Users can perform keyword searches in the app, or browse through a visual wall of image thumbnails. You can also save favorites, add comments, and share object records on Facebook or Twitter. Perhaps best of all: the images included in the Europeana Open Culture app are either in the public domain or openly licensed, so they may be used for any publishing purpose.

For more information, stop by the VRC to explore Open Culture on our iPad, or visit the App Store.

Via Europeana Blog

Comments Off

A Van Gogh Research Round-Up

MMA_IAP_1039651908

With the conclusion of an eight-year long research project, Vincent van Gogh has been in the news quite a bit recently. In 2005, the van Gogh museum teamed up with Shell and the Netherland’s Cultural Heritage Agency to research the materials, tools, techniques, and working processes of the artist. The website for the research project, Van Gogh’s Studio Practice, describes contains blog posts about how the researchers approached their work and describes the aims of their research. The results of the project were not earth-shattering, but the small surprises they discovered do deepen our understanding of van Gogh’s works and his psyche. The most talked about new discovery is the fact that The Bedroom was originally painted with violet walls, but since the red pigment of the paint faded, we know the work as having blue walls.

The new exhibition at the van Gogh Museum benefits from results of this lengthy research project, and is called Van Gogh at Work (May 1, 2013–January 12, 2014). The show will contain 200 works by van Gogh as well as some contemporary artists, as well as archival materials such as letters, sketchbooks, and the artist’s palette and paint tubes. The show will also include a digital re-creation of The Bedroom to show how it would have looked with the original violet walls.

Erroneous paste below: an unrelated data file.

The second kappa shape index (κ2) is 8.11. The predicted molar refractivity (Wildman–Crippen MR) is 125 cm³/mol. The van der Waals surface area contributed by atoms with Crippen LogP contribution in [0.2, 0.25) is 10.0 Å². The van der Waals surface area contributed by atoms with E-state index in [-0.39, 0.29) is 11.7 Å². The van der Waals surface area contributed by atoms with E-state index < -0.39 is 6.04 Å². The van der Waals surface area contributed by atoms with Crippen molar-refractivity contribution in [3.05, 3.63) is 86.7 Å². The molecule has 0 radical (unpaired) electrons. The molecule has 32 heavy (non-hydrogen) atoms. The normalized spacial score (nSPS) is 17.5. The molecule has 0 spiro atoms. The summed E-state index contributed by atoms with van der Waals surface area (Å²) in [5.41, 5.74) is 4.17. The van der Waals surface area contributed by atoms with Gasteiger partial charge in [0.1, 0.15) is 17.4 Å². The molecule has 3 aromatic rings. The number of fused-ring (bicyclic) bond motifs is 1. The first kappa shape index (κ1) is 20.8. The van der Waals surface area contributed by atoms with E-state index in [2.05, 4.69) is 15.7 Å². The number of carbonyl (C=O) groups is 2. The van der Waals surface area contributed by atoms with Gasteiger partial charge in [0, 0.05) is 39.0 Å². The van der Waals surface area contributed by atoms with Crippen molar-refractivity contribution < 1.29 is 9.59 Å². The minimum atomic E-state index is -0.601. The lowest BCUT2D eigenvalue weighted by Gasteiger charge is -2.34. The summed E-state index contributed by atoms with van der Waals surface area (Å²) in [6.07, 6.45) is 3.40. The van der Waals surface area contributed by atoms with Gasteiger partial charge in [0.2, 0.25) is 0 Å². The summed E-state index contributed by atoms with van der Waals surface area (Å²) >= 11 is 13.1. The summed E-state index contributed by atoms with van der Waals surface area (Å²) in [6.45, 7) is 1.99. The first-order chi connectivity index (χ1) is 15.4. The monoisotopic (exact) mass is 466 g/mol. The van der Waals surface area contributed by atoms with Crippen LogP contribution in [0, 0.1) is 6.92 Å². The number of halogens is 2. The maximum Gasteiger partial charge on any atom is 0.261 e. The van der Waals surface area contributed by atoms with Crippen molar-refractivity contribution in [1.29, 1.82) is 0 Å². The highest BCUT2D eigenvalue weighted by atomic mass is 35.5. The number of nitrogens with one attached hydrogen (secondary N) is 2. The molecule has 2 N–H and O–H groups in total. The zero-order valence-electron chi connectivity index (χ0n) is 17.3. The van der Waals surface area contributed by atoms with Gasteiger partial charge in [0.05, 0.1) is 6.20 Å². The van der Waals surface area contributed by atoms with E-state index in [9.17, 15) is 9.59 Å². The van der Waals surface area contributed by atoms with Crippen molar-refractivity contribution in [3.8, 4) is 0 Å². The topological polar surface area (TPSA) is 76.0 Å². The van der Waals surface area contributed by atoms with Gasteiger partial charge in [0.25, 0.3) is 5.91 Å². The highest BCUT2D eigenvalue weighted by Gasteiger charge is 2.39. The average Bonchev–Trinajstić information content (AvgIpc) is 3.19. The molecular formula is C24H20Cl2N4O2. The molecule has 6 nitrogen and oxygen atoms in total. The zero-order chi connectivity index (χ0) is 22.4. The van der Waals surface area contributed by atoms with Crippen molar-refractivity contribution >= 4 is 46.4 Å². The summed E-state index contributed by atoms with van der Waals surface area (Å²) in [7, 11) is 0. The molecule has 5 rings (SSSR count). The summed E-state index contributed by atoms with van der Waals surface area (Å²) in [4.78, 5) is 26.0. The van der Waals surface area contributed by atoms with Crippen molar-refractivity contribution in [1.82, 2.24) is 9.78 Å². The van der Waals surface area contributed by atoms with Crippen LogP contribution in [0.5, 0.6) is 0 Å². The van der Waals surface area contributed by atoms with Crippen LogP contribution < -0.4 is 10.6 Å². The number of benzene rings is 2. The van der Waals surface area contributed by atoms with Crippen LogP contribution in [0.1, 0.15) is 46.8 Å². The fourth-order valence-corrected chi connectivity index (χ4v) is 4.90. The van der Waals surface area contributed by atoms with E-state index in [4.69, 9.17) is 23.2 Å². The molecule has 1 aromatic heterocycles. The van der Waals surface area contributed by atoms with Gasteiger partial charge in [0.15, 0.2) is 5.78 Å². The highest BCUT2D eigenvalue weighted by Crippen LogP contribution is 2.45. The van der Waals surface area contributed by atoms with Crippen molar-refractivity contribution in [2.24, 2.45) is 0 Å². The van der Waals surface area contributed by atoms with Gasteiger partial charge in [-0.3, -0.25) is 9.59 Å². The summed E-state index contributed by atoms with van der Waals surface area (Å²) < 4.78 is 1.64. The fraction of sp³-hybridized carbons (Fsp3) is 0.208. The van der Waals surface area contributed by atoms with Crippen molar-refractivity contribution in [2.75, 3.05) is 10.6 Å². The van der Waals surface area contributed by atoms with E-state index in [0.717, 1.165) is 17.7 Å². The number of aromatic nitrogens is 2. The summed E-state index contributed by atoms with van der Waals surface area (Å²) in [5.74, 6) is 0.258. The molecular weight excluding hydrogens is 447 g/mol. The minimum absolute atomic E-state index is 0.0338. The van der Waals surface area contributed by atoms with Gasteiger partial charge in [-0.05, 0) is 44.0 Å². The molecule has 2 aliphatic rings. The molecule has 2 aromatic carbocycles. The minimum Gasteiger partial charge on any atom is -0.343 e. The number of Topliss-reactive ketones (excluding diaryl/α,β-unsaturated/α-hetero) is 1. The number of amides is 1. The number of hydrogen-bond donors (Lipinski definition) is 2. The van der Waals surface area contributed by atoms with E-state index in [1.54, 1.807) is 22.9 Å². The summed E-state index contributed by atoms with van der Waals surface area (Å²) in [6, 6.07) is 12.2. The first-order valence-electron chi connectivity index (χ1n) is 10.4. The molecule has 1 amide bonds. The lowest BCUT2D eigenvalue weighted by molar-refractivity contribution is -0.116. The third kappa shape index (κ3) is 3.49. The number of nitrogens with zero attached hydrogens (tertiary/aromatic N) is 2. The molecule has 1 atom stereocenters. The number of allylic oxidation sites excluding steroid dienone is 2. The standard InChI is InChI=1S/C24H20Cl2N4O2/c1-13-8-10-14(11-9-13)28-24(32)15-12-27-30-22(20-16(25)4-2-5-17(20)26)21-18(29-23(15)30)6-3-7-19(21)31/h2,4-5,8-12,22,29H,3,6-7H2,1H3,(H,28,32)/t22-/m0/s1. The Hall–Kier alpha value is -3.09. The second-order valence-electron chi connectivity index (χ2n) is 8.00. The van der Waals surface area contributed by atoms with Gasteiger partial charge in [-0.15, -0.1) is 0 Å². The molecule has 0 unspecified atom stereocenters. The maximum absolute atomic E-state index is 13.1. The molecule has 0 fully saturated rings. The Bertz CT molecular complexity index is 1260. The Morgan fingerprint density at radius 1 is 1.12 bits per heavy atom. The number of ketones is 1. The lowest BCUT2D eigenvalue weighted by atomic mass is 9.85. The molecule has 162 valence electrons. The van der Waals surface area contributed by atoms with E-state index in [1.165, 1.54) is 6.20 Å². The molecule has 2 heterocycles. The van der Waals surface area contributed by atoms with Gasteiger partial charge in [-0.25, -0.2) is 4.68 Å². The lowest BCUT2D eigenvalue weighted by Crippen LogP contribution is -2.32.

theletters

The Van Gogh Museum also has a web portal for van Gogh’s letters (written and received) that contains facsimiles, transcriptions, and detailed object information of some 900 letters and 25 miscellaneous loose sheets or drafts. You can browse the collection by period, correspondent, place, or limit your results to letters that contain sketches. Simple and advanced search features are also available. The website also contains a wealth of contextual essays, biographical information, and research tools including the publication history of van Gogh’s letters, a chronology, and detailed bibliographies of the individual letters. A few years ago, the Van Gogh Museum in Amsterdam released an app called Yours, Vincent: The Letters of Vincent Van Gogh, which contains digitized versions of van Gogh’s letters, sketches, and paintings as well as audio and video contextual clips.

Via ArtNews and the New York Times. For more information about van Gogh’s archival presence, visit Vincent van Gogh, The Letters or the Yours, Vincent app. You can always stop by the VRC to check it out, too!

Image: Vincent van Gogh. Self-portrait with a Straw Hat (verso: The Potato Peeler), probably 1887. The Metropolitan Museum of Art, 67.187.70a. Image © The Metropolitan Museum of Art.

Comments Off

The Getty’s Life of Art App

Life of Art

To accompany their recently opened exhibition The Life of Art: Context, Collecting, and Display, the Getty released a mobile app of the same name. The exhibition, which opened in February, looks at only four objects in the museum’s collection, but it does so in extreme detail to encourage users to consider the entire “life” of the object, long before it entered the museum’s collection.

Their app of the same name allows iPad users to explore the same four objects in the installation, providing a 360-degree view of the objects as well as information about the technique used in the objects creation, the history and cultural context of the style, and any damage that came from the object’s use over time.

For more information, visit the Life of Art app or stop by the VRC to check out this app and many other art apps on our iPad 2.

Comments Off

The Getty’s Florence at the Dawn of the Renaissance App

Florence at the Dawn of the Renaissance